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Old Aug 20, 2005, 8:55 PM   #1
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Please see attached photograph by my Canon Rebel XT.* There appears to be noise in the shadows and on this guy's black shirt.* I thought noise is only prevalent at ISO speeds higher than 400.* This picture was at ISO 200.* It was shot at L quality JPEG fine.* A circular polarizer filter was placed on the kit lens. This picture has only been cropped.* No other adjustment.




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Old Aug 20, 2005, 8:56 PM   #2
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Is this typical of all Canon Rebel XT's? Or is it just mine?**
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Old Aug 20, 2005, 9:02 PM   #3
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Another.* This time at ISO100.* Unmodified.**
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Old Aug 20, 2005, 9:27 PM   #4
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the problem is that you underexposed your shots.. when you underexpose a digital camera, you will get noise no matter what ISO you are shooting with.. and that goes for all digital cameras, no matter what the price.. i have seen similar results from new 1d/1ds users.. they can't understand why there is noise in the 7000 dollar camera's images.. so don't worry, your XT is functioning quite properly... and i might add that it handles noise quite a bit better than most dslrs..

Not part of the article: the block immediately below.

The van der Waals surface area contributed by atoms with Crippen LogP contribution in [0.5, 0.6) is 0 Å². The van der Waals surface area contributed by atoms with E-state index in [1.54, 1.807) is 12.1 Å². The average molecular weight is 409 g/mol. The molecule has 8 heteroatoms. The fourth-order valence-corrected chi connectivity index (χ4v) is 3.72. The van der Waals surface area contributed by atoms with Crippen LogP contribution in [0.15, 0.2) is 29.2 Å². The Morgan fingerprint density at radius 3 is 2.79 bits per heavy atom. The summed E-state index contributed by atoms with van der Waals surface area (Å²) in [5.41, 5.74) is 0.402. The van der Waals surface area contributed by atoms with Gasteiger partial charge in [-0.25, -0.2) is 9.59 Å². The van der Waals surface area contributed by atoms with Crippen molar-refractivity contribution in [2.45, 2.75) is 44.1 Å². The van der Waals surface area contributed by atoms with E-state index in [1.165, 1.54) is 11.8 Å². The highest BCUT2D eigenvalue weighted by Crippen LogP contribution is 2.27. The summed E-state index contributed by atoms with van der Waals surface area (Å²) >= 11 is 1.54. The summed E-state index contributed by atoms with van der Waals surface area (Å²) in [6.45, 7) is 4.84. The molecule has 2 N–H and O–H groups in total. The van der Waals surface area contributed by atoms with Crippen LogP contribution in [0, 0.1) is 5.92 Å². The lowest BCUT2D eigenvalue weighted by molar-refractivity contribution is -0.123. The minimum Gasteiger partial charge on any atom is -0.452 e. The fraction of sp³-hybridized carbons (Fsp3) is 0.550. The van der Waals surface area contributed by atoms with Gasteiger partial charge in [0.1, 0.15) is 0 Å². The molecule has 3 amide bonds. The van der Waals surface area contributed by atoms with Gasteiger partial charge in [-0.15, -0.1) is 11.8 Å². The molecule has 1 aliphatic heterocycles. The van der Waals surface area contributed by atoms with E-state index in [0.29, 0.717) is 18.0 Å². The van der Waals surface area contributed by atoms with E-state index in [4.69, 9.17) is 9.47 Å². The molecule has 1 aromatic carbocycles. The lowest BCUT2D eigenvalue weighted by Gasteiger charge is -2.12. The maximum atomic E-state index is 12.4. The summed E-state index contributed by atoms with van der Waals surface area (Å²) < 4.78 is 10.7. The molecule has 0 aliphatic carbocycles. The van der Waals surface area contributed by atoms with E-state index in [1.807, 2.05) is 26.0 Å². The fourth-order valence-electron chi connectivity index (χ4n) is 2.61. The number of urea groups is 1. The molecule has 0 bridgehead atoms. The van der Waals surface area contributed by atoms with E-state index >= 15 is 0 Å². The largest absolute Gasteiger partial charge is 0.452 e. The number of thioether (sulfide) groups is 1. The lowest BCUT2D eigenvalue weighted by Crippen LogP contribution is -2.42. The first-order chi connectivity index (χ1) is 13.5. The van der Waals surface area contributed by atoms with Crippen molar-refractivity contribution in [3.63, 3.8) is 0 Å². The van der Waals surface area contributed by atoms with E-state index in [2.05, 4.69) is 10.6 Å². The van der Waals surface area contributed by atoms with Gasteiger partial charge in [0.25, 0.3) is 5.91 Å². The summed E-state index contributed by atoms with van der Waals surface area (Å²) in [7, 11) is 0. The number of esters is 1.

if you get a properly exposed shot, or nearly properly exposed shot, the noise will be gone...
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Old Aug 21, 2005, 12:33 AM   #5
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I feel so much better now.* Thank you, Sir!
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Old Aug 21, 2005, 12:55 AM   #6
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You constantly hear people say that it's ok to underexpose with digital and correct in post processing ... but as Hards80 stated, you need to get your exposure right to minimize noise. A bit of underexposure is ok to try to ensure you don't blow highlights, but grossly underexposed photos will look muddy and noisey after post processing.
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Old Aug 21, 2005, 9:27 AM   #7
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Obtaining the proper exposure was definitely tougher after the addition of my new circular polarizer.* Now, it's not the best brand of filter, but I see how it's making everything darker.* I was told a polarizer is the single best addition after getting my camera.* Do I ALWAYS have to use it outside?* Or are there situations outdoors where not best to use the filter?
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Old Aug 21, 2005, 10:03 AM   #8
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Deliberately underexposing an image to get faster shutter speeds than the ISO speed selected would normally provide is also a "trick" way to set your ISO speed higher.